Today, New York state lawmakers passed a ban on polystyrene in an effort to curb the endless flow of plastic into our oceans, rivers and lands. Effective January 1, 2022, the ban will prohibit the sale and distribution of disposable food service containers that contain expanded polystyrene foam, as well as polystyrene loose fill packaging material.
“As the fourth most populated state in the country, New York has made a commendable decision to ban polystyrene food service containers and polystyrene packing material, a move that will hopefully inspire other states to follow suit. There’s no reason to rely on polystyrene — which often ends up choking our oceans and polluting our planet — for food packaging that’s tossed after one use, especially when more sustainable alternatives exist,” said Brian Langloss, New York campaign organizer for Oceana.
“With 17.6 billion pounds of plastic entering our oceans every year — the equivalent of a garbage truck’s worth of plastic flooding the ocean every minute — we need single-use plastic regulations like New York’s polystyrene ban now more than ever.”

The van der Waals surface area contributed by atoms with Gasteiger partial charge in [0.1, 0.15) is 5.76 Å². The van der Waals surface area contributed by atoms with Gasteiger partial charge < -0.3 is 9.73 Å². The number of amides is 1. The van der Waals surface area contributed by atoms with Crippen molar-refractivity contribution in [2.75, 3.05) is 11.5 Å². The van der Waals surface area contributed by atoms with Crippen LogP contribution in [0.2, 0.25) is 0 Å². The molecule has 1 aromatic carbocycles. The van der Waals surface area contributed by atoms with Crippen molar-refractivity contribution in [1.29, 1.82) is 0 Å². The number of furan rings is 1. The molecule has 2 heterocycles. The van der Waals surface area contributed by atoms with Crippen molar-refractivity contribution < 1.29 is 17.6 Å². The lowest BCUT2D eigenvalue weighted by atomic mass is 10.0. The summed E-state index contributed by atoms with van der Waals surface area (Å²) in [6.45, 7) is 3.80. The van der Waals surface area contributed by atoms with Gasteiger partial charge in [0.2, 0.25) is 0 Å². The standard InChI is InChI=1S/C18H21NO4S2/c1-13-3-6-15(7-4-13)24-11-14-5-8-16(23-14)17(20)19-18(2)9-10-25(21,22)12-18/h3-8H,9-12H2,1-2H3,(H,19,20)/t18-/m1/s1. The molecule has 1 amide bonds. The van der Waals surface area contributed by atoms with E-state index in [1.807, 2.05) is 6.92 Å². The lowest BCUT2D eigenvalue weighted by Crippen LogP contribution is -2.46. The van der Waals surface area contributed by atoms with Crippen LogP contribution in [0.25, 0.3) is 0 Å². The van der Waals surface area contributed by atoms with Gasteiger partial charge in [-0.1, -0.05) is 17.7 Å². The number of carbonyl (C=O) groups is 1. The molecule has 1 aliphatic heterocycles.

On top of plastic’s harmful impacts to marine life, plastic has now been found in our water, our food, our soil, our air and our bodies, and scientists are still learning how this may be affecting human health. With plastic production growing at a rapid rate, increasing amounts of plastic can be expected to flood our blue planet with devastating consequences.
Oceana is the largest international advocacy organization dedicated solely to ocean conservation. Oceana is rebuilding abundant and biodiverse oceans by winning science-based policies in countries that control one-third of the world’s wild fish catch. With more than 225 victories that stop overfishing, habitat destruction, pollution, and the killing of threatened species like turtles and sharks, Oceana’s campaigns are delivering results. A restored ocean means that 1 billion people can enjoy a healthy seafood meal, every day, forever. Together, we can save the oceans and help feed the world. Visit www.oceana.org to learn more.